Elite troops of women soldiers contributed to the military power of the Kingdom of Dahomey in the eighteenth and nineteenth centuries. The troops were dissolved following the fall of Behanzin (Gbêhanzin), during French colonial expansion at the end of the nineteenth century.
Emergence of women soldiers
The development of the slave trade and rivalry between the region’s African kingdoms played a key role in the emergence of a female military corps in the Kingdom of Dahomey.
The methods for enrolling women soldiers evolved over the years: some were delinquents, outsiders or captives from other communities in the region, and some were princesses attracted by weapons; some were drawn by lot, some volunteered and others were conscripted by force.
The slave trade increased considerably in the eighteenth century, in particular in the ports of Ouidah and Lagos, and drastically changed the entire region’s demography.
The Dahomey 'Amazons'
European visitors to Dahomey in the eighteenth and nineteenth centuries were astonished by the spectacle of this army of women, in particular its organization, various units and the military parades organized by the Kingdom’s rulers.
This is how they have been known ever since, especially in Europe. However, the title of ‘Dahomey Amazons’, given by Europeans and still used widely in books on them, has no meaning in Benin or among the Fon, where the women were named depending on the weapons they used and the contingent they belonged to (see part 4.)
In most of the writings left behind by the Europeans, the women soldiers are referred to as Amazons, a reference to the legendary women soldiers in Greek mythology.
Probable reasons for the emergence of an army of women in Dahomey
The following are the probable reasons for the lack of men in nineteenth-century Dahomey:
- Male casualties in the wars waged by the kingdom;
- Raids by neighbouring kingdoms on the villages of Dahomey to stock up on male prisoners; and
- Tributes paid in male captives in the eighteenth century by Dahomey to the Kingdom of Oyo.
In 1863, a British naval officer, Arthur Parry Eardley Wilmot, noted a strong demographic imbalance in favour of women (Alpern, 1998).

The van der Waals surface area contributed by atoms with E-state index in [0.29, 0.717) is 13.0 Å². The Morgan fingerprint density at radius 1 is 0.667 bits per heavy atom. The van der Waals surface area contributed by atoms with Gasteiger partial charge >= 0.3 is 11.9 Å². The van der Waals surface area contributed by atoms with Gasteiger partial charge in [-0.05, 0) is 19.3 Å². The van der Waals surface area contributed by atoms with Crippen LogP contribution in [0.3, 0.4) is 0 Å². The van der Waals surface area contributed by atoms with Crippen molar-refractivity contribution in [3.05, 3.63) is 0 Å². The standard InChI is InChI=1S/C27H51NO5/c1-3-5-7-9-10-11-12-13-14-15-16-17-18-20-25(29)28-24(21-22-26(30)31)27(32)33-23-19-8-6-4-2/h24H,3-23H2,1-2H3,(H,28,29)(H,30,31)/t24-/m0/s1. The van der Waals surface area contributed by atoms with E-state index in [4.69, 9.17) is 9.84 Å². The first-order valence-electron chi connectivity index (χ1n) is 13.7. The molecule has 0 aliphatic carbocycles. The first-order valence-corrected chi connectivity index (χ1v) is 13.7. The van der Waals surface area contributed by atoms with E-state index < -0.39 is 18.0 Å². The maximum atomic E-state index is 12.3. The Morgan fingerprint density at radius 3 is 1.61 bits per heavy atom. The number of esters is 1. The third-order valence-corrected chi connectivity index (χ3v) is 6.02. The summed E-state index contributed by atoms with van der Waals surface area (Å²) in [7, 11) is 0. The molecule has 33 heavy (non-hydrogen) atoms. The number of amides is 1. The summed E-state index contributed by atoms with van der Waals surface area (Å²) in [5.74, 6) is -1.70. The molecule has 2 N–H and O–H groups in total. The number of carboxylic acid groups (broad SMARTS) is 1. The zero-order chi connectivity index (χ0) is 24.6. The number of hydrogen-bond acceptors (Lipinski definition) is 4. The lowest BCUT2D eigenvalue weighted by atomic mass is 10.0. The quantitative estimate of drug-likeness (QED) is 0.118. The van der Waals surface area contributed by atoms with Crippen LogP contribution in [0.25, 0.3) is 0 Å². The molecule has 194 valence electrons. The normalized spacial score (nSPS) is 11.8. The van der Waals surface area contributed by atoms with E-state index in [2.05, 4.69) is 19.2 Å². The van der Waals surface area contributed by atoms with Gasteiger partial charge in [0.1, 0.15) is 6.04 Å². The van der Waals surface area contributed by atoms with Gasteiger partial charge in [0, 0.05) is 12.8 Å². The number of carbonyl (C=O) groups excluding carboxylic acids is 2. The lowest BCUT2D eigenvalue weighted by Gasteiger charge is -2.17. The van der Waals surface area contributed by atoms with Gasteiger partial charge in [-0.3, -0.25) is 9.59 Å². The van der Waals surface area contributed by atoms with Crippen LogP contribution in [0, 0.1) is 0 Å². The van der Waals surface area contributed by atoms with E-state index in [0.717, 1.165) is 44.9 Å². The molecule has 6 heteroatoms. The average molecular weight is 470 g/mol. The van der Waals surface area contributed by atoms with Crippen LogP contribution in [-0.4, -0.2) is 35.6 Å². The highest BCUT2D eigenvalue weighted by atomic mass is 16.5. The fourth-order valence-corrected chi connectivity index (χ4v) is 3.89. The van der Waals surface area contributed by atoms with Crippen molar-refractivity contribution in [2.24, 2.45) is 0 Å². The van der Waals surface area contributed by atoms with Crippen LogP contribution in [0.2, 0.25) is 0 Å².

Probable reasons for the emergence of an army of women in Dahomey (Part 2)
It was likely the lack of men combined with the threat of invasion from the Kingdom of Oyo, which had the strongest army (Alpern, 1998), led the rulers of Dahomey to use women to reinforce their army.
Furthermore, according to certain oral traditions, the rulers of Dahomey enrolled women soldiers to appease the spirit of Queen Tasi Hangbé, twin sister of King Akaba (1685–1708), who is said to have ruled the kingdom singlehanded between the years 1708–1711. She is not mentioned by the Kpanlingan of Abomey, bearers of oral tradition in Abomey, who are supposed to recite the royal lineage.
Enrolment of women soldiers
Originally, enrolment was reserved for young Fon women who either volunteered, were drawn by lot or were forcibly conscripted after committing crimes. Enrolment was then extended to other communities in the region, and from the early nineteenth century young women captured in raids were recruited.
Under the reign of King Ghezo (1818–1858) enrolment campaigns took place every three years,
increasing to once a year in the reign of his successor, Glele (1858–1889). Representatives of the King went from village to village, selecting the most physically apt (tall, strong and agile) girls aged between 12 and 15.
When they arrived in Abomey, a council examined the young recruits.
These enlistment campaigns were daunting for communities. In order to avoid them, some families managed to hide their daughters before the royal representative came round.
For the girls selected, enrolment meant leaving their family and village, forced celibacy and bearing arms to wage war.
Training and priming
Most of the women soldiers’ time was spent in training. This involved wrestling, target practice, obstacle races, large-scale simulated attacks, forest trails and initiation in the bush lasting several days.
Furthermore, they readied themselves through many magico-religious rituals, reciting magical incantations to increase their strength, wearing protective amulets and consulting Bokovon, the seer, who told them which sacrifices to make and rites to accomplish before setting forth into battle.
These rituals helped to instil in them a warrior’s spirit and unflagging courage.
The women soldiers of Dahomey distinguished themselves in the history of Africa as a symbol of courage. However hard the fighting, they never withdrew, while male soldiers were often punished for retreating (Alpern, 1998). King Behanzin, the last great king of this monarchy, relied on their unfailing devotion to resist the French colonial conquest. A very large number of women soldiers gave their lives for that cause.
Battle of Dogba, September 19th, 1892. Illustration by Alexandre d'Albéca, 1895.
According to many historical accounts the women soldiers outshone their male counterparts in all respects, namely discipline, fighting spirit, bravery and devotion to the King.